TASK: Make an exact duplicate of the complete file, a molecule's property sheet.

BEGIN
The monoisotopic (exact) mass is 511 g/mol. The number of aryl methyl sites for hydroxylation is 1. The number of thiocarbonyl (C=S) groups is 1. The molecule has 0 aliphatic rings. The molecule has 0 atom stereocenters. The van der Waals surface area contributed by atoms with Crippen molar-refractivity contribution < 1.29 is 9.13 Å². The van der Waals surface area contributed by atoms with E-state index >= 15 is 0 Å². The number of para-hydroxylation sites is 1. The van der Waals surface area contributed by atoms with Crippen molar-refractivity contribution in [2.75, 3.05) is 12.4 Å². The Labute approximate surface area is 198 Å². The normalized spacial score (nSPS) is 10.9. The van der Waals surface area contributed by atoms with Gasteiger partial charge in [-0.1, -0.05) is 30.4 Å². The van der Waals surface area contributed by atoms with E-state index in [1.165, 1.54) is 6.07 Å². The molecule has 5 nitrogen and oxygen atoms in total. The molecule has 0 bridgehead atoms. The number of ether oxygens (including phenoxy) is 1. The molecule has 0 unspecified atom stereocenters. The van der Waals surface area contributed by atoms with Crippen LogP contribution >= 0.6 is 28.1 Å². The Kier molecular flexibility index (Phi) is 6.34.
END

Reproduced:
The monoisotopic (exact) mass is 511 g/mol. The number of aryl methyl sites for hydroxylation is 1. The number of thiocarbonyl (C=S) groups is 1. The molecule has 0 aliphatic rings. The molecule has 0 atom stereocenters. The van der Waals surface area contributed by atoms with Crippen molar-refractivity contribution < 1.29 is 9.13 Å². The van der Waals surface area contributed by atoms with E-state index >= 15 is 0 Å². The number of para-hydroxylation sites is 1. The van der Waals surface area contributed by atoms with Crippen molar-refractivity contribution in [2.75, 3.05) is 12.4 Å². The Labute approximate surface area is 198 Å². The normalized spacial score (nSPS) is 10.9. The van der Waals surface area contributed by atoms with Gasteiger partial charge in [-0.1, -0.05) is 30.4 Å². The van der Waals surface area contributed by atoms with E-state index in [1.165, 1.54) is 6.07 Å². The molecule has 5 nitrogen and oxygen atoms in total. The molecule has 0 bridgehead atoms. The number of ether oxygens (including phenoxy) is 1. The molecule has 0 unspecified atom stereocenters. The van der Waals surface area contributed by atoms with Crippen LogP contribution >= 0.6 is 28.1 Å². The Kier molecular flexibility index (Phi) is 6.34.